Personal insecurities

One of the most common factors of anxiety that go unnoticed, however, are personal insecurities and self-esteem issues. These remain a secret because many people with anxiety believe they are a nuisance to others and avoid talking about their personal concerns.

How can you help your brother cope with his anxiety?

There are different coping strategies to help someone deal with their anxiety episodes. You need to be open with people, in this case your sibling, to communicate your willingness to help them cope with anxiety, and to reassure them that you are there to be supportive.

Breathing exercises

When a person experiences an anxiety attack their entire body goes out of control. Therefore, breathing exercises that help relieve the feeling of anxiety are useful. You can help your brother practice breathing exercises when he has anxiety by serving as a model for him to imitate.

Ask him first if he wants physical contact. If so, hold his hands. Close your eyes and inhale slowly for 4 seconds, then exhale slowly for 4 seconds. Keep a slow rhythm. Notice that your brother is doing the same. Practicing this exercise for 5 to 10 minutes a day is quite helpful in combating anxiety, and will teach your brother to do it when he or she is on his or her own.

Confronting thoughts

People with anxiety may have extremely negative, abrupt thoughts that are often unrelated to reality. Your brother may be calm and out of nowhere, feel anxious because he had a thought about his performance at work or the debts he has to pay.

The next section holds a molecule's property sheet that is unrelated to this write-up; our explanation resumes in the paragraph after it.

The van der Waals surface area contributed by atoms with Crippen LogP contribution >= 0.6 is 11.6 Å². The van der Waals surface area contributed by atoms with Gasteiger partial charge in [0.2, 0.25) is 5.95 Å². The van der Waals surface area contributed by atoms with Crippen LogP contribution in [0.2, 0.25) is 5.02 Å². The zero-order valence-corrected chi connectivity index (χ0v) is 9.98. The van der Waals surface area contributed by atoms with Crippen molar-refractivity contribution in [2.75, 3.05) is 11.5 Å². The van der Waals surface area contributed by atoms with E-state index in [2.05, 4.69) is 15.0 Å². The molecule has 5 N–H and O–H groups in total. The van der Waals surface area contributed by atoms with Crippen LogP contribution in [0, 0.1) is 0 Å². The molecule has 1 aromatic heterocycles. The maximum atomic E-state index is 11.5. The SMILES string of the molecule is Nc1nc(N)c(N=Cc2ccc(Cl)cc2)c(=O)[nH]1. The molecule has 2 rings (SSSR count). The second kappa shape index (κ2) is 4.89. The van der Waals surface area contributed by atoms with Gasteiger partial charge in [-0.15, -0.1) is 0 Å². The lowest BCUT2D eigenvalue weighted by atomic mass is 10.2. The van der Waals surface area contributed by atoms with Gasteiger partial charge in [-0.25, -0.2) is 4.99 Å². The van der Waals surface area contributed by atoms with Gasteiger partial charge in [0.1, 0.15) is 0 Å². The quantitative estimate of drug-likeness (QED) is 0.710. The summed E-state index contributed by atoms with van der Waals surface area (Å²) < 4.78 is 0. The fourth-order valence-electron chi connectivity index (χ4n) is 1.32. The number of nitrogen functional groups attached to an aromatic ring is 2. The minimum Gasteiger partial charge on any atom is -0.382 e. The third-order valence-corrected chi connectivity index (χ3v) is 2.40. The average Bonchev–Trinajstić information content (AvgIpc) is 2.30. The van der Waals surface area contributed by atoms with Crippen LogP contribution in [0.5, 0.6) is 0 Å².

You can help him by asking him what was going through his mind at the time he started to feel anxious. Never judge or minimize the cause of his anxiety; instead, help him find an alternative, more positive way of thinking. For example, if his thought is “I am a failure at my job,” an alternative, positive thought would be “I am doing my best at my job and I am working hard to correct my failures.”

Recommend seeking professional help

Although emotionally supporting loved ones is very important to help them combat anxiety, it is not the only strategy and decision to be made. It is necessary for him to attend psychological consultation for his own good, to work through the feeling of anxiety that generates discomfort in his life. By helping him to get an appointment with a psychologist (you can even accompany him on the day of the consultation as a show of support), you are allowing him to take control of his life and learn to regulate his own anxious symptoms.

In my experience…

It is possible to help our loved ones deal with anxiety. Through understanding the source of his anxiety and supporting him through coping strategies, you are being supportive of your sibling’s struggle with anxiety. This problem does not have to define him or ruin his life, as he has the strength to cope and the support of people like you willing to help him.

However, you need to understand that despite your help, your sibling must learn to cope with anxiety symptoms on his or her own. Insisting and supporting a loved one to see a psychologist is a sign of love and concern for that person.